Multi-morbidity in adults with autism
Adults with autism may be more likely to experience poorer health than their peers without autism. We aimed to investigate the prevalence of comorbid mental health conditions and physical disabilities in a whole country population of adults aged 25+ with and without reported autism.
What we did
We analysed Scotland’s Census, 2011 data, including 6,649/3,746,584 adults aged 25+ reported to have autism. We investigated the prevalence of six comorbidities: deafness or partial hearing loss, blindness or partial sight loss, intellectual disabilities, mental health conditions, physical disability and other condition. We then calculated odds ratio (95% CI) of autism predicting these comorbidities, adjusted for age and gender; and odds ratio for age and gender in predicting comorbidities within the population with reported autism.
What we found
Comorbidities were common among adults with autism: deafness/hearing loss-14.1%; blindness/sight loss-12.1%; intellectual disabilities-29.4%; mental health conditions-33.0%; physical disability-24.0%; other condition-34.1%. Autism statistically predicted all of the conditions, with odds ratio of 3.3 (95% CI 3.1 to 3.6) for deafness or partial hearing loss, 8.5 (95% CI 7.9 to 9.2) for blindness or partial sight loss, 94.6 (95% CI 89.4 to 100.0) for intellectual disabilities, 8.6 (95% CI 8.2 to 9.1) for mental health conditions, 6.2 (95% CI 5.8 to 6.6) for physical disability and 2.6 (95% CI 2.5 to 2.8) for other condition. Contrary to findings within the general population, female gender predicted higher likelihood of all conditions within the population with reported autism, including intellectual disabilities.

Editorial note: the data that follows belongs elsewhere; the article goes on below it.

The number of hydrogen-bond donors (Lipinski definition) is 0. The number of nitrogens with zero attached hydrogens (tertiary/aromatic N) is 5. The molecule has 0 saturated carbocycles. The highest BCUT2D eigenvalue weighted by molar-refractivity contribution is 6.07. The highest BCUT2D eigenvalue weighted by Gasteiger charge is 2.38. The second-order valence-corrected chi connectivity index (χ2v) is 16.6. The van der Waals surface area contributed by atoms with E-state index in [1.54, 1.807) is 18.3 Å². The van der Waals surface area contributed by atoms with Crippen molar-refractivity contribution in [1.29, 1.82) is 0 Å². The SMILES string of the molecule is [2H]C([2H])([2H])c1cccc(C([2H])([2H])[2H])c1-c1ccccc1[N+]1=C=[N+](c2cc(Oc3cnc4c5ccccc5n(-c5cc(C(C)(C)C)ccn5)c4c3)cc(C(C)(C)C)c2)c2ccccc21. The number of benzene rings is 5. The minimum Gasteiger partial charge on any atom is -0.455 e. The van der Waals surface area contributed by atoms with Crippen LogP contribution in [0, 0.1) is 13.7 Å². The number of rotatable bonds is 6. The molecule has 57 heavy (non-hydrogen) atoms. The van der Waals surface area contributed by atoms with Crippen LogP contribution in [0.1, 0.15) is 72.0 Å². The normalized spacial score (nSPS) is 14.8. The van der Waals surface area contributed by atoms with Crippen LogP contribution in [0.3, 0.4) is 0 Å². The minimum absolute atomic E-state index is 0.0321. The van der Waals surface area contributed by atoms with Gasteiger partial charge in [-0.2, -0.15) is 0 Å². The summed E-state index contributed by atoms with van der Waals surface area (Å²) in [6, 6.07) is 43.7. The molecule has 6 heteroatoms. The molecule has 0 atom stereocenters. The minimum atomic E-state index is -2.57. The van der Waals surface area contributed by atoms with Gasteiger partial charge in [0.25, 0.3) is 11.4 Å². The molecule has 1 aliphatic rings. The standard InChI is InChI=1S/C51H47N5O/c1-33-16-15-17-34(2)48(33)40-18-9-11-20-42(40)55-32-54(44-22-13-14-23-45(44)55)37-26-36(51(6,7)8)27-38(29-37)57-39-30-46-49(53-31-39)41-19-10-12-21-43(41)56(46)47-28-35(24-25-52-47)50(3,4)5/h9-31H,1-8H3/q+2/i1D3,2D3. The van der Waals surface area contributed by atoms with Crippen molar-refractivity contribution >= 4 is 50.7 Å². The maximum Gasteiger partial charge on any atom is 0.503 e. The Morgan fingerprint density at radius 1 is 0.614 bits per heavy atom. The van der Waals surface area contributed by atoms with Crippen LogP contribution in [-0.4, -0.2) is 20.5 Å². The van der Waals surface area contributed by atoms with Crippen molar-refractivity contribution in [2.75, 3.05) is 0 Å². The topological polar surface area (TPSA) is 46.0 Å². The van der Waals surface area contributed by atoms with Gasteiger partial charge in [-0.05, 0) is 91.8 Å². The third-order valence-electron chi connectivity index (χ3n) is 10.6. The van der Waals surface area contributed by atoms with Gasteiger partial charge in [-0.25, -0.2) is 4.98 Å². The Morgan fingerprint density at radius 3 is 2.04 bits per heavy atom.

What does this mean?
Clinicians need heightened awareness of comorbidities in adults with autism to improve detection and suitable care, especially given the added complexity of assessment in this population and the fact that hearing and visual impairments may cause additional difficulties with reciprocal communication which are also a feature of autism; hence, posing further challenges in assessment.
The original paper associated with this research can be accessed here. A presentation and easy read document on this project can be viewed by selecting the buttons below
For further information on this project please contact Ewelina Rydzewska
Page updated 7th September 2020